(...)Then they assimilated Picard into Locutus. In a way, that was okay, although they were no longer just out for our technology, because they were still monsters who wanted to eat us. Only now, their method of eating us was almost literal -- they wanted to take us, harm us, rob us of ourselves, make us their slaves.
Then came Hugh, and we learned that a Borg separated from the Collective could become an individual. Then came the Borg Queen, and suddenly the Borg were no longer monsters who wanted to eat you -- now they had a personality in the form of the Queen. Now they were characters, not just monsters, and so they now had a psychology. That meant we could now categorize them, analyze them. Understand them. On top of that, VOY was giving us technobabble explaining how the Collective and its assimilation technology functioned, and showing us Borg ships that were incapacitated or that could be harmed -- showing situations where the Borg were no longer decidedly more powerful than Our Heroes in all situations.
And I think that's the problem. People are watching the wrong type of show for that. Star Trek is character-based sci-fi, not mindless-scare-you-silly horror. I'll buy that people may not like the way the Borg have been characterized. I don't understand people that don't like the very fact that the Borg were characterized at all. Because as I said characterization is exactly what Star Trek has always been about with everything only with a sci-fi twist.
My opinion on this is that there is a good case that some of the post-BOBW Borg, including their early appearances in VOY, did make the Borg more frightening. Assimilation and enslavement are certainly scary concepts, but with Hugh and the others, we find out that the individual doesn't die during assimilation--in a way, that would be too merciful. Instead the individual is repressed, a prisoner in his/her/its' own mind, suffering the constant trauma of not only the imprisonment, but of watching him/her/itself act out the Collective's will, or becoming subsumed and become dependant on the Hive Mind, as Annika Hansen did. And the idea that individuals can come back--however scarred--from assimilation makes then all the more tragic to fight, because every Borg drone you kill is, in a way, a hostage, as much of a victim as anybody else. There is a potential future, a potential person, being snuffed out here--not a high likelyhood, granted, but ethically still a kind of enforced murder. I also thought it was interesting that, in their expansion into fluidic space, or quest for the Omega Particle, the Borg kept its threatening uniformity while shrugging off our usual associations of such society with stagnation and entropy: the Borg are not a dead-end, but are also moving forward, with goals of their own, which suddenly demands that we reconsider the Borg model of doing things beyond automatic dismissal. In particular, I think they failed to play up the idea of the Borg as an uncanny version of the Federation, where both are expansionary, Other-hungry group entities comitted to 'bettering themselves'; the Borg are both the antithesis of and eerily similar to the Federation.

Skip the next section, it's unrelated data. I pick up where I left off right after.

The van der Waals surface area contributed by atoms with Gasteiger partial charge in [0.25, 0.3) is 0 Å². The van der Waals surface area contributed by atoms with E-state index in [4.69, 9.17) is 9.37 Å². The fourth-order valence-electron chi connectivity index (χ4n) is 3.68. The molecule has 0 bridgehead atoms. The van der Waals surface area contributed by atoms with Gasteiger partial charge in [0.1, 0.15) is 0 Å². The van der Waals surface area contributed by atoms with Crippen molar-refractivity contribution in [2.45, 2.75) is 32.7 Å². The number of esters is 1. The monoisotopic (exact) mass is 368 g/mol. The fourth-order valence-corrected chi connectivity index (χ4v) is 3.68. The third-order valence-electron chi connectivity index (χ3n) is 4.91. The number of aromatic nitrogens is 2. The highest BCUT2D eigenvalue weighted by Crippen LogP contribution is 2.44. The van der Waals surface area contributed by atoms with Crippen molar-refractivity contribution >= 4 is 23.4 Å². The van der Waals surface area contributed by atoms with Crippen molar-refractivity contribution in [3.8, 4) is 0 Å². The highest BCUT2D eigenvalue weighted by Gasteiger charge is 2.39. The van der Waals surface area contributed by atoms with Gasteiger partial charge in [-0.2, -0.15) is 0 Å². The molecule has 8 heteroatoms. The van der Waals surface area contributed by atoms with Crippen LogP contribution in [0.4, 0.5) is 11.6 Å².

The Queen, I grant, was a problem. I wouldn't have minded a figurehead, since they'd already tried that with Locutus, and I also would have bought that the Queen's personality was a chimera designed to lure Data into the Collective, programmed from the gestalt memory of millions, with multiple copies as suit the local species. It's when it became undeniable that the Borg was ruled by an individual and not just a central hub that the concept seriously undermined the Borg's credibility. A blow which was repeated each time they were handily defeated by one little starship. The producers of VOY went a long way towards crafting a Borg culture... but instead of usign that structure as a potential weapon for our heroes, fell back on easy tech solutions or personality flaws, like an other villain.
And as for the most recent instalments... as I've said before, far from making the Borg more frightening, they made the Borg appear dumb and silly; really, Resistance
and Before Dishonour
went as far to make the Borg less credible as a foe than VOY ever did. And that's a shaky foundation to build more Borg stories on. With any luck, these stories will feature actual Borg, the uncaring and unstoppable, and not the stupidity-plagued, revenge-driven examples we've seen of late.
Fictitiously yours, Trent Roman